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Publication numberUS2165099 A
Publication typeGrant
Publication dateJul 4, 1939
Filing dateMay 5, 1937
Priority dateMay 5, 1937
Publication numberUS 2165099 A, US 2165099A, US-A-2165099, US2165099 A, US2165099A
InventorsMerrill E Hansen
Original AssigneeAmerican Anode Inc
Export CitationBiBTeX, EndNote, RefMan
External Links: USPTO, USPTO Assignment, Espacenet
Manufacture of perforate rubber sheets
US 2165099 A
Abstract  available in
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Claims  available in
Description  (OCR text may contain errors)

J y 1%. M. E. HANSEN 2,165,099

MANUFACTURE OF PERFORATE RUBBER SHEETS Filed May 5, 1937 Quoaeun Patented July 4, 1939 MANUFACTURE OF PERLFORATE RUBBER snnn'rs Merrill E. Hansen, Akron, Ohio, assignor to American Anode Inc.,

tion of Delaware Akron, Ohio, at corpora- Application May 5, 1937, serial No. 140,857

7 Claims.

This invention relates to the manufacture of perforate rubber articles and is especially useful for manufacturing relatively thin rubber sheets provided with a multiple of apertures such as the perforate rubber sheets used in corsets, as battery separator sheets, and for other purposes.

The chief objects of the invention are to provide economical and eflicient procedure for manufacturing perforate rubber sheets of uniformly 1 high quality; to provide dependable procedure for making perforate rubber sheets with sharply defined clean-cut apertures free of burrs or edge irregularities, and of a variety of sizes and in any desirable relative disposition in the sheets;

and to provide simple and inexpensive procedure adaptable to eflicient commercial production of perforate rubber sheets. The manner in which these and other objects of the invention are attained will be apparent from the following description of the invention in a preferred embodiment illustrated in the accompanying draw- Of the drawing, Fig. 1 is a perspective view illustrating, theprincipal step in the manufacture of a perforate rubber sheet according to the present invention and showing the application of rubber in finely-divided form to a perforate deposition base embodying certain novel features;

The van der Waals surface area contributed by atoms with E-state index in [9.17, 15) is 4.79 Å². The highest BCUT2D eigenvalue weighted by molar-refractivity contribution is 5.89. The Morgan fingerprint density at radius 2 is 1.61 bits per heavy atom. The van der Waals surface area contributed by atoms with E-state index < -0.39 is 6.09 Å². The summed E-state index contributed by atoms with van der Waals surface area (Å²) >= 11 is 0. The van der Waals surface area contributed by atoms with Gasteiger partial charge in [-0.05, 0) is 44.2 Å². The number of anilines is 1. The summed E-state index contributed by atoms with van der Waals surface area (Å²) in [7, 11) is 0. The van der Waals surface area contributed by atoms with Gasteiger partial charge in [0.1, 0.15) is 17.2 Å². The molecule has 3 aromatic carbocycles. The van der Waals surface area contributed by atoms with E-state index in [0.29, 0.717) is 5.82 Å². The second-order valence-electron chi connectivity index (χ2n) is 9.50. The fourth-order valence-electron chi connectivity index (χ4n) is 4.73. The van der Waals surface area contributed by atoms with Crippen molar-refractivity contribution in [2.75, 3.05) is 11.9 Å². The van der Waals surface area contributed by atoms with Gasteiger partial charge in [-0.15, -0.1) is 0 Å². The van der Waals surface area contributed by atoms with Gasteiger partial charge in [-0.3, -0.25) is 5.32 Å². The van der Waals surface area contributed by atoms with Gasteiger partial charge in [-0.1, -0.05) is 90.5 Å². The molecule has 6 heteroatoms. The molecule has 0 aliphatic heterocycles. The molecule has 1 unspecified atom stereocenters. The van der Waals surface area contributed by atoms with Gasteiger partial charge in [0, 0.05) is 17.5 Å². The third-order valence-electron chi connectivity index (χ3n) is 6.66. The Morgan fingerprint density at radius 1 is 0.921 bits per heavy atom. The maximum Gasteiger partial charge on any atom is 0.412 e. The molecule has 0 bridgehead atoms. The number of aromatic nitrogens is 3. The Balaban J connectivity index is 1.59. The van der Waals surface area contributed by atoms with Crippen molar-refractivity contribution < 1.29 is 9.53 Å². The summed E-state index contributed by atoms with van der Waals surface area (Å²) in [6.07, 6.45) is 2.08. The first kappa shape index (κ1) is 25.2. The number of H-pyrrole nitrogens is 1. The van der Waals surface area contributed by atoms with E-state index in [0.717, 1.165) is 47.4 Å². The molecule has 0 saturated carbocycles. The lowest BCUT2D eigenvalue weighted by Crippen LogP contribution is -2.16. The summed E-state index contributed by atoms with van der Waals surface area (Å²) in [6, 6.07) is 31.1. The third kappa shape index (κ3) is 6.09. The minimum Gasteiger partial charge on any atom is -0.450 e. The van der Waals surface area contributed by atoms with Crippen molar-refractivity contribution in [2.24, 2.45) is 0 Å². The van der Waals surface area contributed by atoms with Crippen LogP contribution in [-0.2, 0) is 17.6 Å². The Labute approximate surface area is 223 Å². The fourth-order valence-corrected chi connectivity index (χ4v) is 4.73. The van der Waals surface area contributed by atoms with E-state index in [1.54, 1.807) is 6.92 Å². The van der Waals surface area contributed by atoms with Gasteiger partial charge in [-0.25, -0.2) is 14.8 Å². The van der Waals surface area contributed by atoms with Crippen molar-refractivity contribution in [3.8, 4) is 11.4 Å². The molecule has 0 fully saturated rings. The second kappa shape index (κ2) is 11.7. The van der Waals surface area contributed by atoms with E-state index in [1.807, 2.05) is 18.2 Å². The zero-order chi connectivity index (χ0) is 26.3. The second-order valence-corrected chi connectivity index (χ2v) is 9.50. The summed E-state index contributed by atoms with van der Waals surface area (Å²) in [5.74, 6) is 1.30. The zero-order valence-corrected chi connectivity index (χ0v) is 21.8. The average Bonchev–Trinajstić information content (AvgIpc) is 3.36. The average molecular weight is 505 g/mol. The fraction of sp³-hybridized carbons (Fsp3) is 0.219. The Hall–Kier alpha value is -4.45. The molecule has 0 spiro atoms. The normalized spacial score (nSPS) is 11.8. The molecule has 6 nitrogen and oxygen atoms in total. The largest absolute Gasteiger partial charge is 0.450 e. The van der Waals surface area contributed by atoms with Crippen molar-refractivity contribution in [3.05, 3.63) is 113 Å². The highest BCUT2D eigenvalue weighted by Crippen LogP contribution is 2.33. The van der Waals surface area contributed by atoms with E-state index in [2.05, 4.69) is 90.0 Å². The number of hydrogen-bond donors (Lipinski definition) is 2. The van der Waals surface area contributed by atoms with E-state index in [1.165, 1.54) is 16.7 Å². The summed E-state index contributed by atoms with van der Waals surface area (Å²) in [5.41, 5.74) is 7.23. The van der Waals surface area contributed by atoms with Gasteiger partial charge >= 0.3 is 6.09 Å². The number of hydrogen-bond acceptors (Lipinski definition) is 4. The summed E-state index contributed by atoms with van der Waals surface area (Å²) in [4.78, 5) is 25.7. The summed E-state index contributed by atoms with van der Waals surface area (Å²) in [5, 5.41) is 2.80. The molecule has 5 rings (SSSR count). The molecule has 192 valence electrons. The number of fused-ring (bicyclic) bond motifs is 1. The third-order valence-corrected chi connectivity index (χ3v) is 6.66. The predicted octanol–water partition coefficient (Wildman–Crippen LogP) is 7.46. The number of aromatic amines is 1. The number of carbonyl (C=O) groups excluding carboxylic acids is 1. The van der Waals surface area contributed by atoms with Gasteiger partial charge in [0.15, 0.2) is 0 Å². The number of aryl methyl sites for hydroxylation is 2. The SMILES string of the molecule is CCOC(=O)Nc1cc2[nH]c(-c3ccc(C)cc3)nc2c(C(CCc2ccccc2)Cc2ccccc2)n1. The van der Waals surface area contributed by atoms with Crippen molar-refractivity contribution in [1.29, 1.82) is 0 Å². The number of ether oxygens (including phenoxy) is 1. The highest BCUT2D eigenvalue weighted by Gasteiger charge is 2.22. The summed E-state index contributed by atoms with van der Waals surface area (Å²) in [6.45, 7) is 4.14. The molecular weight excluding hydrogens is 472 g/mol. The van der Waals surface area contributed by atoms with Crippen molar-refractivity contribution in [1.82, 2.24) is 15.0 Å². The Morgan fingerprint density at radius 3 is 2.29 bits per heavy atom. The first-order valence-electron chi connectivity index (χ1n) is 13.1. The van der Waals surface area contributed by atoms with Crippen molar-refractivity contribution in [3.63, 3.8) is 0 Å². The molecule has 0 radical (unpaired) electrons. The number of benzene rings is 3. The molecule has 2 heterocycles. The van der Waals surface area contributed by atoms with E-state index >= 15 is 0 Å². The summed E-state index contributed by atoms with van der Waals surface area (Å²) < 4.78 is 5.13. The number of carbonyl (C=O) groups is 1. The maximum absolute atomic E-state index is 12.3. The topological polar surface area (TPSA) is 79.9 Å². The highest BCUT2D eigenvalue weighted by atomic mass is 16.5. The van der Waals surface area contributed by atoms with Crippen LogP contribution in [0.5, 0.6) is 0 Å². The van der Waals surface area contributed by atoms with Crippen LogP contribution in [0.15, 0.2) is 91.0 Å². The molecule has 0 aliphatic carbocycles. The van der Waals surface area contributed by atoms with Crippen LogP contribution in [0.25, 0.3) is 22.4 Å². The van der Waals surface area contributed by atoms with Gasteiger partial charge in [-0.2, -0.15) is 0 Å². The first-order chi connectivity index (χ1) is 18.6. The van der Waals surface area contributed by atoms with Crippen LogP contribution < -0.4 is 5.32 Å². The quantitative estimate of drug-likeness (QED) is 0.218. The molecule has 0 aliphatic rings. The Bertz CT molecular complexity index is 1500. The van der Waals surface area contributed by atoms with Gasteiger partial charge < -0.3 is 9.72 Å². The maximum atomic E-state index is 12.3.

Fig. 2 is a vertical section, on an enlarged scale, taken on line 2-2 of Fig. 1;

Fig. 3 is a perspective view illustrating the step of stripping the perforate rubber sheet from the deposition base of Fig. 1.

For purposes of illustration, I will describe" the 5 manufacture of a rectangular rubber panel provided with a multitude of perforations of any desired size arranged in a simple design in the sheet, which might be used for example in the manufacture of a womans corset. In the manufacture of such a perforate rubber panel, I provide a perforate deposition base such astherec tangular sheet-metal base H] of suitable size and provided with a multitude of apertures ll' arranged in any desired design. The apertures 5 may be as small as inch in diameter and as large as desired, there being no limiting maximum size. For reasons later to be described, the apertures I 1 preferably are made with flaring bores, as for example the conical bores illustrated more clearly in Fig. 2, so that the walls of the bores recede sharply from the deposition face of the base Ill, recession angles of from thirty to forty-five degrees being most satisfactory for ordinary purposes. The deposition base should preferably be made of some material such as alu minum which will not be rusted or corroded by water or by mildly corrosive chemicals which, as will appear, are used in the present process.

The prepared deposition base In is then mounted, preferably in an upright position as in a substantially vertical plane or alternatively in a horizontal plane suitably supported at the edges to leave the apertures unobstructed, and a coating of rubber l2 constituting the perforate rubbetr sheetis applied thereto. The rubber is then dried, vulcanized, and stripped from the deposition base, or, if desired, either the vulcanization or both the drying and the vucanization may be performed after the perforate sheet is stripped from the base all according to conventional procedures. The perforate rubber may be vulcanized to the soft-vulcanized state and used for corset panels and the like, or it maybe vulcanized to the hard-vulcanized state and used for battery separators, acid filters, etc. 20